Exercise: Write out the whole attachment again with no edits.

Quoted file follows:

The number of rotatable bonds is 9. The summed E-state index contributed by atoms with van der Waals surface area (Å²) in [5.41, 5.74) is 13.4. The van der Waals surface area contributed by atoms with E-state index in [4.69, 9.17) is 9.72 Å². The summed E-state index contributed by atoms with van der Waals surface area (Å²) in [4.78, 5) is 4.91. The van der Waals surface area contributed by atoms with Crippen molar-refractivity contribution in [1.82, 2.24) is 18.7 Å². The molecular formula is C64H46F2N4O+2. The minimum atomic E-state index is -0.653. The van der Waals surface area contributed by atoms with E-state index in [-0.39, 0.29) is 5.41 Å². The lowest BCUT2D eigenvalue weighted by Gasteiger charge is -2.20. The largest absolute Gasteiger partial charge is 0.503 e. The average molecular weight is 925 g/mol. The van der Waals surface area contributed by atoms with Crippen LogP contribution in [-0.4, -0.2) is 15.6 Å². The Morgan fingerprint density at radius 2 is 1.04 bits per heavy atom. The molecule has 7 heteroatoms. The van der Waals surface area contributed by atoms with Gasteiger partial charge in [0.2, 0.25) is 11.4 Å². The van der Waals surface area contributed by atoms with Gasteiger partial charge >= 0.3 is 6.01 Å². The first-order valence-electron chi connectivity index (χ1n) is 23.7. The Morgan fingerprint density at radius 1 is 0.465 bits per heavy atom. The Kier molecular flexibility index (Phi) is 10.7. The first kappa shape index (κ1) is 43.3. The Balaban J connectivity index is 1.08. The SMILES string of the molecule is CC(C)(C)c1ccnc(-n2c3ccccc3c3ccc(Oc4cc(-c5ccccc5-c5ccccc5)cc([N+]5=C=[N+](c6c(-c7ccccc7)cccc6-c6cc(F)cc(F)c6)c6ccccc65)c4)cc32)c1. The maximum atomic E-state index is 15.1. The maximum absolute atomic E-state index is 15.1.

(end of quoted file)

The number of rotatable bonds is 9. The summed E-state index contributed by atoms with van der Waals surface area (Å²) in [5.41, 5.74) is 13.4. The van der Waals surface area contributed by atoms with E-state index in [4.69, 9.17) is 9.72 Å². The summed E-state index contributed by atoms with van der Waals surface area (Å²) in [4.78, 5) is 4.91. The van der Waals surface area contributed by atoms with Crippen molar-refractivity contribution in [1.82, 2.24) is 18.7 Å². The molecular formula is C64H46F2N4O+2. The minimum atomic E-state index is -0.653. The van der Waals surface area contributed by atoms with E-state index in [-0.39, 0.29) is 5.41 Å². The lowest BCUT2D eigenvalue weighted by Gasteiger charge is -2.20. The largest absolute Gasteiger partial charge is 0.503 e. The average molecular weight is 925 g/mol. The van der Waals surface area contributed by atoms with Crippen LogP contribution in [-0.4, -0.2) is 15.6 Å². The Morgan fingerprint density at radius 2 is 1.04 bits per heavy atom. The molecule has 7 heteroatoms. The van der Waals surface area contributed by atoms with Gasteiger partial charge in [0.2, 0.25) is 11.4 Å². The van der Waals surface area contributed by atoms with Gasteiger partial charge >= 0.3 is 6.01 Å². The first-order valence-electron chi connectivity index (χ1n) is 23.7. The Morgan fingerprint density at radius 1 is 0.465 bits per heavy atom. The Kier molecular flexibility index (Phi) is 10.7. The first kappa shape index (κ1) is 43.3. The Balaban J connectivity index is 1.08. The SMILES string of the molecule is CC(C)(C)c1ccnc(-n2c3ccccc3c3ccc(Oc4cc(-c5ccccc5-c5ccccc5)cc([N+]5=C=[N+](c6c(-c7ccccc7)cccc6-c6cc(F)cc(F)c6)c6ccccc65)c4)cc32)c1. The maximum atomic E-state index is 15.1. The maximum absolute atomic E-state index is 15.1.